- HF belongs to PNS activity
Here I've covered last parts of HRV guideline:
- 3a IBI calculation and resampling methods IBI artifact identification
- 3b IBI artifact identification method (for example, algorithm, manual inspection) IBI data loss
- 3c Reasons for loss (for example, persistent ectopy, equipment failure) IBI cleaning
- 3d Artifact cleaning methods and the percentage of beats were corrected
- 4a Metrics used and the software/script used for HRV calculation, log transformation (if applicable).
- 4b Specification of frequency bands and how they were interpreted
Lets look at final data with ggplot2 R library. This is a daily data from 15:30 to 21:30. Red is HR (right axis scale), green is RMSSD (line is smoothed to 5 mins and points are 60 seconds segment values, left axis scale). Orange line is High Frequency (0.15-0.4Hz) and light blue line is LF/HF. Between 19:40 and 20:20 i have a walk which can clearly be seen with HR increase / RMSSD & HF decrease. 0% segments were marked as bad.
If we increase segment window from 60s to 300s everything becomes smoother:
It seems there were an artifact at 17:00 which doesnt shows up too much on 60s values since they averaged but affects 300s values since their smoothing windows is lower. But overall data looks quite good.
Here is morning data for same day, looks good:
But not all days looks good, sometimes there are more artifacts, example with 3% segments marked as bad.
There are also some bad segments which pass threshold and not marked as bad(14:00, 17:15, 19:00, 19:30, 20:00-20:30, 21:15). There were active walking from 17:30 to 18:15 without any artifacts.
Here is another day with massage session at the 19:15 - 20:30 marked as horizontal cyan line.
It is clear for me that massage acutely boosts HRV (i have about 10 massage sessions with ECG always look like this one). Small Green/Red filled area around 0 axis is composite stress metric based on HR & HRV values.
Another example with evening walk (17:50 - 18:30) and massage session after (19:15 - 20:15):
Another day with evening walk. At the end of period i was reading book to my child, lying down. You can see increase in HRV.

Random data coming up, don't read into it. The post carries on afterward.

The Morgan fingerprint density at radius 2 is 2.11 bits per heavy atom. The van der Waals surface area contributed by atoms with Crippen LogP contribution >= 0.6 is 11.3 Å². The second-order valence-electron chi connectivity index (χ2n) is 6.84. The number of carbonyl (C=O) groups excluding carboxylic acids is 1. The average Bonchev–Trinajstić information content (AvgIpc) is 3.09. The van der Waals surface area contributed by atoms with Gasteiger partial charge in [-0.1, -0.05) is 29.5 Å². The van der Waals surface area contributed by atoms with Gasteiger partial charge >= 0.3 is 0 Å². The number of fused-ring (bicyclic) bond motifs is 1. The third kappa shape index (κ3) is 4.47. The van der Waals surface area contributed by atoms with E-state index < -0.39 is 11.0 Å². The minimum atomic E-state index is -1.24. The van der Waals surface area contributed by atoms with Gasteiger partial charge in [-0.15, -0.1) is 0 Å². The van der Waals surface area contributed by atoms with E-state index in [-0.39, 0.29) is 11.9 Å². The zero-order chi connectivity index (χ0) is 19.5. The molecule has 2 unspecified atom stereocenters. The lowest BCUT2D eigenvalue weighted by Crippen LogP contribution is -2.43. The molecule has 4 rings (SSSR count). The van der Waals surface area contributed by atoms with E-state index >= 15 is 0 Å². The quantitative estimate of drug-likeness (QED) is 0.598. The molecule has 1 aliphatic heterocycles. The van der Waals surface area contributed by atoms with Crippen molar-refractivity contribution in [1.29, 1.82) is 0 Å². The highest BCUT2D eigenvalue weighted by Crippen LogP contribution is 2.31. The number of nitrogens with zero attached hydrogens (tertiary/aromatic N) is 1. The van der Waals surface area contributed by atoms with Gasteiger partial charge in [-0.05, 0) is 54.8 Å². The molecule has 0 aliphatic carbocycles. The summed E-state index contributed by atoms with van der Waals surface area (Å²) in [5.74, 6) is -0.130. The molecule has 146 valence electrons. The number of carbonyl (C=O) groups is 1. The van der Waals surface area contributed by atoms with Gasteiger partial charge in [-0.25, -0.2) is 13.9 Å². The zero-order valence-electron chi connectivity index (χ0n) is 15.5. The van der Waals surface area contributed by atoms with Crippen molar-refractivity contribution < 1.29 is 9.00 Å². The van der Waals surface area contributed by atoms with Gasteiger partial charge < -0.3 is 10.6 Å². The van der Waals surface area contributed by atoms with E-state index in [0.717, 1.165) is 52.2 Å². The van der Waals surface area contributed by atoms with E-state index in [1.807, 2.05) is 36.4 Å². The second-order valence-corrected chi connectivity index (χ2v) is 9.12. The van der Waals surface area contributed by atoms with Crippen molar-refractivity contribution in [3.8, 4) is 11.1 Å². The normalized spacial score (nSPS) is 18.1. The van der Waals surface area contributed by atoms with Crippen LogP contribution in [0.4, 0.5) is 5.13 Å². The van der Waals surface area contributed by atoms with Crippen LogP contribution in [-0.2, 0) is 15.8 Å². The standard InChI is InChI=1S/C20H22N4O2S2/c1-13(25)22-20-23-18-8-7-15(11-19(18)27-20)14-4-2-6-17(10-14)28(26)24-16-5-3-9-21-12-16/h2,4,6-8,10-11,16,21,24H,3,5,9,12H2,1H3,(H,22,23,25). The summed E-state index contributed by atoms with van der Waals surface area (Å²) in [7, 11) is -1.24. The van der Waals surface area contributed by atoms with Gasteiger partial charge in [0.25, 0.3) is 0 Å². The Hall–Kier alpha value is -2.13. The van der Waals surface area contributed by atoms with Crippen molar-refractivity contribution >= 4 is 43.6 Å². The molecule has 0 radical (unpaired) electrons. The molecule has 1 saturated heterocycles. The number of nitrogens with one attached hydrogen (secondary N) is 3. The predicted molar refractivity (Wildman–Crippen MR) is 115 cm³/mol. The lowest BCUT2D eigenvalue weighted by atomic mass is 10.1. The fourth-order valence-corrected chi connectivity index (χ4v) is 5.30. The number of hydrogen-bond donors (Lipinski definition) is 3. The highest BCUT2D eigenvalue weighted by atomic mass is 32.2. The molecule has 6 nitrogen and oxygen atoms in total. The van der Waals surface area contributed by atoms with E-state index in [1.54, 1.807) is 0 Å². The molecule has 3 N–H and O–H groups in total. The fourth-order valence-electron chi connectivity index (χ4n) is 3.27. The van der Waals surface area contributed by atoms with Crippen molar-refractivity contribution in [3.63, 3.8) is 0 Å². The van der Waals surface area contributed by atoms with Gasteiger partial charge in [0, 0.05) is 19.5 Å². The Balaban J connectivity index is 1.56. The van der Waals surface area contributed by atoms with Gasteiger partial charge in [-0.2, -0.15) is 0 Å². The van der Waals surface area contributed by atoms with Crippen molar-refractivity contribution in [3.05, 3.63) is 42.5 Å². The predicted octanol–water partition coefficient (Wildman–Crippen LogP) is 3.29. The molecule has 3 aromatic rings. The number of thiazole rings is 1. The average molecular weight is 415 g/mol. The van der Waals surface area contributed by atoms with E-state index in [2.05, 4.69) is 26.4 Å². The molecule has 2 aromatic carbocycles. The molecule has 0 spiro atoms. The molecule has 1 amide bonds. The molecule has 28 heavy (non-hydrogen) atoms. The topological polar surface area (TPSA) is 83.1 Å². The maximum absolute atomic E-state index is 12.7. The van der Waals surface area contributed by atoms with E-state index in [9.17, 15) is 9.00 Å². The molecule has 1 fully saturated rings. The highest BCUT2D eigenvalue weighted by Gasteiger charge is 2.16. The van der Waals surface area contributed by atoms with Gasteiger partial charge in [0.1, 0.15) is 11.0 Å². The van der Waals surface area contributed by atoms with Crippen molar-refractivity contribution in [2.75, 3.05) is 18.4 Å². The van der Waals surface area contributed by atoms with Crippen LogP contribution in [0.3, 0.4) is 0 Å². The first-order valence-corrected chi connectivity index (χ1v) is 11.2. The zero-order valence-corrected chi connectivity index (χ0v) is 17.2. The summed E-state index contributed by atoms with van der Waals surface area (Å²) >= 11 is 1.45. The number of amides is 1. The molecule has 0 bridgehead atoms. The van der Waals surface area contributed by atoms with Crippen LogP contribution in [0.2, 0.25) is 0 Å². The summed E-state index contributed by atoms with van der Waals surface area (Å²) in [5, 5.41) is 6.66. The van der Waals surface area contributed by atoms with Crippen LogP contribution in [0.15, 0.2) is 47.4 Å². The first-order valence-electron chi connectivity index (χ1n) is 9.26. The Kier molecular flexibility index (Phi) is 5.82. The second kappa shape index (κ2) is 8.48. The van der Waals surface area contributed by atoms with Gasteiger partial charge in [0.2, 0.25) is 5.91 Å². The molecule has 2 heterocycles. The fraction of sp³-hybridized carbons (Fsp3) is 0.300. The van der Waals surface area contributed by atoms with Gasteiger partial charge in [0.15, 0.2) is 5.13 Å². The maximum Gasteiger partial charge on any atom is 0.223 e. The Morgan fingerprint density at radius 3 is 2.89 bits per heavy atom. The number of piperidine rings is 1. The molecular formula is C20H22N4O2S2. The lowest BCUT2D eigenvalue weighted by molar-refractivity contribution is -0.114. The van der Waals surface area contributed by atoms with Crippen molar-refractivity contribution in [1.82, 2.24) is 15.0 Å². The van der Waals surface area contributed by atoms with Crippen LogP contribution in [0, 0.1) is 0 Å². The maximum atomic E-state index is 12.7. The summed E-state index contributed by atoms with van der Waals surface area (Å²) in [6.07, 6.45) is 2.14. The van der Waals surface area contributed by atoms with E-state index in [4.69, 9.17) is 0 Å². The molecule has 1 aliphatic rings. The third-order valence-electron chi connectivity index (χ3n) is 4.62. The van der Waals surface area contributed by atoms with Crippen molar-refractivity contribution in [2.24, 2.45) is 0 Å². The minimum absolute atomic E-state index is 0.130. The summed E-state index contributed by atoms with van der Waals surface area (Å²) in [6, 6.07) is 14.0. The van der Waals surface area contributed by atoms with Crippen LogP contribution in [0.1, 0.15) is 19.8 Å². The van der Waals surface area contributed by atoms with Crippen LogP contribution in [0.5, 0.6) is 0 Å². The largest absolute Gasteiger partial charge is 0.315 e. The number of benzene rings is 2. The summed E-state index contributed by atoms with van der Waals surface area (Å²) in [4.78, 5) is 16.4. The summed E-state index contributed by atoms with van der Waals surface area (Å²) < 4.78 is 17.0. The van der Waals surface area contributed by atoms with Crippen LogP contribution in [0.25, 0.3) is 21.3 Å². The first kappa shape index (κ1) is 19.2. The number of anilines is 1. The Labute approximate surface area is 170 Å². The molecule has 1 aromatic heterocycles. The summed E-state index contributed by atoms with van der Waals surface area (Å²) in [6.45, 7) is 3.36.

Here is today morning - i woke up, spent a bit of time in internet and then go to the gym and did some squats (cyan horizontal line):
HR line is oversmoothed and we cant clearly see HR peaks for squats in 5 min smoothing period, i'm going to improve that for periods of exercise, because short term 15s values without smoothing represents it better.
Here is one more day with a morning run and evening massage session. There were short relaxation session during the day. Relaxations marked as horizontal cyan lines on a graph:
As you can see it is full 15 hours non stopping session in free running conditions with physical exercise, rest and relaxation periods - with almost no artifacts and with different HRV patterns.
Now we can move to sleep data. Sleep data will be merged with hypnograms. I use YASA to classify sleep stages from Hypnodyne ZMax raw EEG data, which sampled at 256Hz from F7-Fpz and F8-Fpz electrodes. Thanks to Rafael Vallat
This is my typical night of data. Here i add header with means and standard deviations for context segments. Dark violet horizontal line is Deep sleep (N3) from hypnogram, light violet is Light (N2), cyan is REM and light red is Awake. N1 not showed here.
- TIB segment is time in bed. It incorporates all sleep/wake stages from hypnogram (Awake, N1, N2, N3, REM). We can see that i had a HR of 50.3 and 59ms RMSSD for that period.
- TST is similar to TIB but with Awake removed, so metrics only when i was slept in any stage and were not awake. They look similar to TIB since i awake not too much.
- N3, N2, REM belongs to specific stages. Here we can see difference between these stages in terms of HRV - during N3 heart rate is more stable with standard deviation of 2 compared versus 4-4.6 for N2 / REM. RMSSD is a lot lower 44±12 vs 63±17 in N2 and 66±19 in REM. Also LF to HF ratio is also differs with 1.2±1 for N3 versus 2.6±2 for N2 and 3.2±3 for REM. So from HRV data N3 sleep looks totally different compared to N2 / REM. If we compare N2 vs REM they are not so different in HR / RMSSD but seems to have some of difference in LF/HF ratio mean and standard deviation
HRV during deep sleep
There are some studies (like this or that) which investigated SWS (slow wave sleep = deep sleep = N3) as pretty stable and perfect time to measure HRV for Autonomic Nervous System (ANS) assessment. This is because during SWS sleep we not moving too much, have stable breathing and HR, less responsive to sound and other external stimuli. All these factors affect HRV and during SWS their impact is minimised making SWS a perfect time for comparable and reproducible HRV measurements. Usually HRV asessed during 5 minutes segment in a middle of first N3 segment which last at least 10 minutes and happens in a first half of night. Here i've computed N3 segments in same way - first half of night, look for at least 10 minutes segment, find mid point of segment and calc HRV metrics for 5-min period placed on mid point. There is a dark violet header line N3 RMSSD with 36ms RMSSD for 1st segment and 46 ms on a second. These points marked as big violet points on a graph.